Illinois resident Brendt Christensen is currently awaiting trial on kidnapping charges, according to an article by The Chicago Tribune. Christensen is charged in connection with the disappearance of Yingying Zhang, a visiting scholar at the University of Illinois. Prosecutors admitted that while Zhang is still missing, she is most likely dead. Prosecutors also claim to have recordings of Christensen describing intimate details of Zhang’s abduction.
Christensen’s criminal defense attorneys question the credibility of this alleged recording. Referencing their client’s constitutional rights, they want to ensure a fair trial as well as a chance to examine all of the evidence.
In light of this news story, it feels like an appropriate time to review the Illinois laws concerning kidnapping.
What does Kidnapping Mean in Illinois?
The Illinois Criminal Code defines kidnapping in 720 ILCS 5/10-1 as a Class 2 felony, providing the guidelines quoted below.
“He or she knowingly:
(1) and secretly confines another against his or her will;
(2) by force or threat of imminent force carries another from one place to another with intent secretly to confine that other person against his or her will; or
(3) by deceit or enticement induces another to go from one place to another with intent secretly to confine that other person against his or her will.”
The first thing to note is the use of “knowingly.” Essentially, this means that a kidnapper must be aware of and understand what he or she is doing. This “knowingly” requirement applies to items (1), (2) and (3), as well.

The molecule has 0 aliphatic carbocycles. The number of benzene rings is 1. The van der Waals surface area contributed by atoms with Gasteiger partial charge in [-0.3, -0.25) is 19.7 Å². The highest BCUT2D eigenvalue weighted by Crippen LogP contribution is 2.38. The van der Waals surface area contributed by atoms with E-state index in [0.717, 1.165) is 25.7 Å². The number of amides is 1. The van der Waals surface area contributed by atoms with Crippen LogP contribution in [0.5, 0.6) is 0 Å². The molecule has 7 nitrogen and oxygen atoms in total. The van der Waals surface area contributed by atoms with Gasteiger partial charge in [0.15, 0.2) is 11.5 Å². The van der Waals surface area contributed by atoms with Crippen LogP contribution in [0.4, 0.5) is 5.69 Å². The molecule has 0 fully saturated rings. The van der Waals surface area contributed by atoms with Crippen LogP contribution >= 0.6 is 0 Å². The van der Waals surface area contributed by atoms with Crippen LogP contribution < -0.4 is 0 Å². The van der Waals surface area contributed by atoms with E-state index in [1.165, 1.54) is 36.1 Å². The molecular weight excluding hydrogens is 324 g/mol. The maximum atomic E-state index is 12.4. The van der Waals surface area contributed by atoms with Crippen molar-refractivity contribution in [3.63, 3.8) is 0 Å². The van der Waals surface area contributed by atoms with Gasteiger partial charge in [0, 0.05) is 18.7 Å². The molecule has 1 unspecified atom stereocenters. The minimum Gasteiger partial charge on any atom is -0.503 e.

Next we turn to the item (1) above. Here we learn that kidnapping can be as simple as confining or trapping another person against his or her will.
Switching to item (2) above, we learn how force and the threat of force apply to kidnapping. Using force or threat of force to compel someone to move against his or her will can count as kidnapping, if the perpetrator intends to confine or trap the victim eventually.
Turning to item (3) above, we learn how deceit and enticement apply to kidnapping. Tricking someone to move against his or her will can count as kidnapping if the perpetrator intends to confine or trap the victim eventually.
Now that we have covered the basics of kidnapping, it is also important to note the Illinois Criminal Code has separate rules concerning aggravated kidnapping. As laid out in 720 ILCS 5/10-2, aggravated kidnapping applies when there is a ransom demand, use of a firearm or other dangerous weapons and a number of other situations. As a Class X felony, there are heightened penalties for aggravated kidnapping.
Do You Need Legal Advice?
No matter what the criminal offense, all criminal charges are serious. Without a sound strategy and an aggressive defense, you could miss out on your best chance for a positive outcome. An experienced criminal defense attorney can help you understand the law and navigate toward an effective resolution.
Serving the counties of Dewitt, Ford, Livingston, Logan, McLean, Peoria, Tazewell, and Woodford, The Prior Law Firm is located in Bloomington, Illinois. Our attorneys are dedicated to the practice of Illinois criminal law. If you need legal advice concerning any criminal offense, please do not hesitate to contact us immediately.
You can reach The Prior Law Firm by phone at (309) 827-4300, email at email@example.com or online by completing a simple form.
(image courtesy of Aaron Burden)